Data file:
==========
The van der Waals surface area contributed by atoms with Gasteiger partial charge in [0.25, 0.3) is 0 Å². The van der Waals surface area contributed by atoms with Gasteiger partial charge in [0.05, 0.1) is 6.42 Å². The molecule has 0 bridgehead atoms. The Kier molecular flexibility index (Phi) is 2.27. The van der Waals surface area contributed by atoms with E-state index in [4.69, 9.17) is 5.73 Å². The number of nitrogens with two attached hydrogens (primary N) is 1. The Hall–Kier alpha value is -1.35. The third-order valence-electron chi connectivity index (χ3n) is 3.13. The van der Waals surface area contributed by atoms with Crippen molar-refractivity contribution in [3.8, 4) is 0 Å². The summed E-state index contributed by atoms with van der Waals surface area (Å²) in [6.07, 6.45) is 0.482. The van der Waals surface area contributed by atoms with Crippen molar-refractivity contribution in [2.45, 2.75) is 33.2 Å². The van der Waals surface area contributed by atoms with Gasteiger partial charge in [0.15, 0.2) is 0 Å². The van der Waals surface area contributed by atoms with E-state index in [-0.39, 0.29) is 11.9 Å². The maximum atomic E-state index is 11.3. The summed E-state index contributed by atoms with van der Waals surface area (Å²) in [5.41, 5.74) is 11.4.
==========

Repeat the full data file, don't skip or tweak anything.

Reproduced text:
The van der Waals surface area contributed by atoms with Gasteiger partial charge in [0.25, 0.3) is 0 Å². The van der Waals surface area contributed by atoms with Gasteiger partial charge in [0.05, 0.1) is 6.42 Å². The molecule has 0 bridgehead atoms. The Kier molecular flexibility index (Phi) is 2.27. The van der Waals surface area contributed by atoms with E-state index in [4.69, 9.17) is 5.73 Å². The number of nitrogens with two attached hydrogens (primary N) is 1. The Hall–Kier alpha value is -1.35. The third-order valence-electron chi connectivity index (χ3n) is 3.13. The van der Waals surface area contributed by atoms with Crippen molar-refractivity contribution in [3.8, 4) is 0 Å². The summed E-state index contributed by atoms with van der Waals surface area (Å²) in [6.07, 6.45) is 0.482. The van der Waals surface area contributed by atoms with Crippen molar-refractivity contribution in [2.45, 2.75) is 33.2 Å². The van der Waals surface area contributed by atoms with Gasteiger partial charge in [0.15, 0.2) is 0 Å². The van der Waals surface area contributed by atoms with E-state index in [-0.39, 0.29) is 11.9 Å². The maximum atomic E-state index is 11.3. The summed E-state index contributed by atoms with van der Waals surface area (Å²) in [5.41, 5.74) is 11.4.